Our government has provided funding for research projects on indigenous health, in conjunction with Health Sciences North and Sudbury, and for the study and preservation of indigenous languages. We have provided over $840,000 to Laurentian for research designed to help first nations communities adapt to climate change. We have also provided $1.5 million for Laurentian researchers to work with Wikwemikong Health Centre and Health Sciences North in Sudbury to assess the health of indigenous children across the country. In all, our government has provided more than $10 million in research grants to Laurentian alone.
If we add it all up, over the last five years we have invested over $100 million in Laurentian University capital projects and research projects. This is on top of the annual subsidies the federal government provides through the French languages program and services.
As I said, I have been engaged with Laurentian from day one, since I became a member of Parliament, and in December and January I continued discussions on how I could help. If it is not through the research funding that I just talked about, it is through a new program on indigenous languages that we created. I invited Laurentian to apply to it, but unfortunately they missed the first round. I then went back to them to encourage them to apply for that funding in the second round.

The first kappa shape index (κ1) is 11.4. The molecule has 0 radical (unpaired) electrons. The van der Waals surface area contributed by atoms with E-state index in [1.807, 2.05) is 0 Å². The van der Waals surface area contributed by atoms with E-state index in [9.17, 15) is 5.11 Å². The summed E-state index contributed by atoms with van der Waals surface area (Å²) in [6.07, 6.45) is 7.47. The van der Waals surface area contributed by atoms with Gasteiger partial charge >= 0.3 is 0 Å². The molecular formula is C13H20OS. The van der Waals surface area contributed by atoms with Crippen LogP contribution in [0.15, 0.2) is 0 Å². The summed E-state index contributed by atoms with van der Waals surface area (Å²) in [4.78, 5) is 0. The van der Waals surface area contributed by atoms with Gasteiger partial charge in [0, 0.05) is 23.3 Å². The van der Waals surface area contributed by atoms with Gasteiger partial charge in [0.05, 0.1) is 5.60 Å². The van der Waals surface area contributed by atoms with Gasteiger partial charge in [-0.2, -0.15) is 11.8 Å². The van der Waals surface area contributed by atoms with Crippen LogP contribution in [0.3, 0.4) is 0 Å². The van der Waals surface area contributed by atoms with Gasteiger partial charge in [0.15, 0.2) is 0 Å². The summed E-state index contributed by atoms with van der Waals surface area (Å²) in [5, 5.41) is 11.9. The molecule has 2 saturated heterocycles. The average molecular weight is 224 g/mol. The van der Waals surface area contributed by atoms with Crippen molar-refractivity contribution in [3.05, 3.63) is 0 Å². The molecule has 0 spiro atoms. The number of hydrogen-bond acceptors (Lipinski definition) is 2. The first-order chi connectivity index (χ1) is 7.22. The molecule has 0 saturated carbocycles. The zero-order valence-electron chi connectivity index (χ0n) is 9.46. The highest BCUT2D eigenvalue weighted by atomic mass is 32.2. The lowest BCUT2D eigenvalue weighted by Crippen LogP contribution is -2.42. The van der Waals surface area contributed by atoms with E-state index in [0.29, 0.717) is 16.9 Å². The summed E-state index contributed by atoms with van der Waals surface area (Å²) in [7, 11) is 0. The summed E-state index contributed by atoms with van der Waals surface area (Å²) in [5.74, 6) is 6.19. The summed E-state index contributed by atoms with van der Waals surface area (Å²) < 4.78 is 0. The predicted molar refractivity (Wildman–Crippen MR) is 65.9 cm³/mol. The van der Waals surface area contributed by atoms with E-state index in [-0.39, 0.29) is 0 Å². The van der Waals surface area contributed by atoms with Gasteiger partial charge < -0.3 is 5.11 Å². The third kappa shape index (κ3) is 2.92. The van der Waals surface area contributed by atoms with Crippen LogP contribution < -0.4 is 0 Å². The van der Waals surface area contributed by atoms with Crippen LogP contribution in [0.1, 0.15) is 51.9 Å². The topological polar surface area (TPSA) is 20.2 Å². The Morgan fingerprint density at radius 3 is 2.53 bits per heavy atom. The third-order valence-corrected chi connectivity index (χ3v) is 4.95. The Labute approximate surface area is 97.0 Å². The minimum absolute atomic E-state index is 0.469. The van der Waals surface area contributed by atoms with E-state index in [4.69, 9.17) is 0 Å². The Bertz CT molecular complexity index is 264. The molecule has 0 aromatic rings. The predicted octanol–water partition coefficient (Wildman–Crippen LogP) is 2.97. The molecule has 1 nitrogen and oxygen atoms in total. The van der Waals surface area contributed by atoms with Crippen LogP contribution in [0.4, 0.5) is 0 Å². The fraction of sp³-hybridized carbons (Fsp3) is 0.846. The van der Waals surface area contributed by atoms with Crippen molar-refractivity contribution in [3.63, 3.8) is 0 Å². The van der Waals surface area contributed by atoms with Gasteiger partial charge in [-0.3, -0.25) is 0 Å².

The federal government also transfers money to the province through the official languages in education program, or OLEP. The province then distributes that funding. Laurentian University has received more than $1 million over the past five years. The federal government transfers around $16 million a year to the Government of Ontario.
On February 1, when Laurentian decided to protect itself from creditors through the Companies’ Creditors Arrangement Act process, all of the residents of Sudbury and I were shocked and in disbelief. People do not realize this, but one of the largest creditors is the federal government. What has happened is that all the funding I talked about, which was still in Laurentian's coffers, is not there anymore because of the process under the CCAA.